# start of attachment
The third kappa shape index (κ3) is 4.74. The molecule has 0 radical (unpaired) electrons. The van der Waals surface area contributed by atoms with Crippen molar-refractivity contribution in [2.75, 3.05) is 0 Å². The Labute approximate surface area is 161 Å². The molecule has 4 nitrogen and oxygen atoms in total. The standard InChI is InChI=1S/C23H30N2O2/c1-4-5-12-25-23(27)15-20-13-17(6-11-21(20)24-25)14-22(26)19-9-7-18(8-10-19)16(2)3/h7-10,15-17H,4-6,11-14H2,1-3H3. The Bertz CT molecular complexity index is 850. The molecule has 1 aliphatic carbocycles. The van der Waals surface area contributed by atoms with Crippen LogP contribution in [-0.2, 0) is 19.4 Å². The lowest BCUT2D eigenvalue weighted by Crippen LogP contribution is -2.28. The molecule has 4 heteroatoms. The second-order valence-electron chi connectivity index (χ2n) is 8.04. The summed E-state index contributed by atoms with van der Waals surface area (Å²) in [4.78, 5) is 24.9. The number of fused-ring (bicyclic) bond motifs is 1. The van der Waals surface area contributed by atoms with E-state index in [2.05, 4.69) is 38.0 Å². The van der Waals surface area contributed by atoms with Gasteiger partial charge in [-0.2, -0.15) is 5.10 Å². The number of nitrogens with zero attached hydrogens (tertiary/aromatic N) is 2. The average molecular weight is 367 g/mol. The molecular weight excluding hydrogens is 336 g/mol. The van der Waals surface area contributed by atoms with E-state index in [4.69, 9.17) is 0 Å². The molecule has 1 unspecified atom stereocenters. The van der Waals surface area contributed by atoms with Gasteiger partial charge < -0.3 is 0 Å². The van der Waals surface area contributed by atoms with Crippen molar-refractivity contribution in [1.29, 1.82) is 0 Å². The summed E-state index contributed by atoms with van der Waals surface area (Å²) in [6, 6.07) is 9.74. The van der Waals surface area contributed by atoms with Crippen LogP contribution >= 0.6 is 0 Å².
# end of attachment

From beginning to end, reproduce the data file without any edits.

The third kappa shape index (κ3) is 4.74. The molecule has 0 radical (unpaired) electrons. The van der Waals surface area contributed by atoms with Crippen molar-refractivity contribution in [2.75, 3.05) is 0 Å². The Labute approximate surface area is 161 Å². The molecule has 4 nitrogen and oxygen atoms in total. The standard InChI is InChI=1S/C23H30N2O2/c1-4-5-12-25-23(27)15-20-13-17(6-11-21(20)24-25)14-22(26)19-9-7-18(8-10-19)16(2)3/h7-10,15-17H,4-6,11-14H2,1-3H3. The Bertz CT molecular complexity index is 850. The molecule has 1 aliphatic carbocycles. The van der Waals surface area contributed by atoms with Crippen LogP contribution in [-0.2, 0) is 19.4 Å². The lowest BCUT2D eigenvalue weighted by Crippen LogP contribution is -2.28. The molecule has 4 heteroatoms. The second-order valence-electron chi connectivity index (χ2n) is 8.04. The summed E-state index contributed by atoms with van der Waals surface area (Å²) in [4.78, 5) is 24.9. The number of fused-ring (bicyclic) bond motifs is 1. The van der Waals surface area contributed by atoms with E-state index in [2.05, 4.69) is 38.0 Å². The van der Waals surface area contributed by atoms with Gasteiger partial charge in [-0.2, -0.15) is 5.10 Å². The number of nitrogens with zero attached hydrogens (tertiary/aromatic N) is 2. The average molecular weight is 367 g/mol. The molecular weight excluding hydrogens is 336 g/mol. The van der Waals surface area contributed by atoms with E-state index in [4.69, 9.17) is 0 Å². The molecule has 1 unspecified atom stereocenters. The van der Waals surface area contributed by atoms with Gasteiger partial charge < -0.3 is 0 Å². The van der Waals surface area contributed by atoms with Crippen molar-refractivity contribution in [1.29, 1.82) is 0 Å². The summed E-state index contributed by atoms with van der Waals surface area (Å²) in [6, 6.07) is 9.74. The van der Waals surface area contributed by atoms with Crippen LogP contribution >= 0.6 is 0 Å².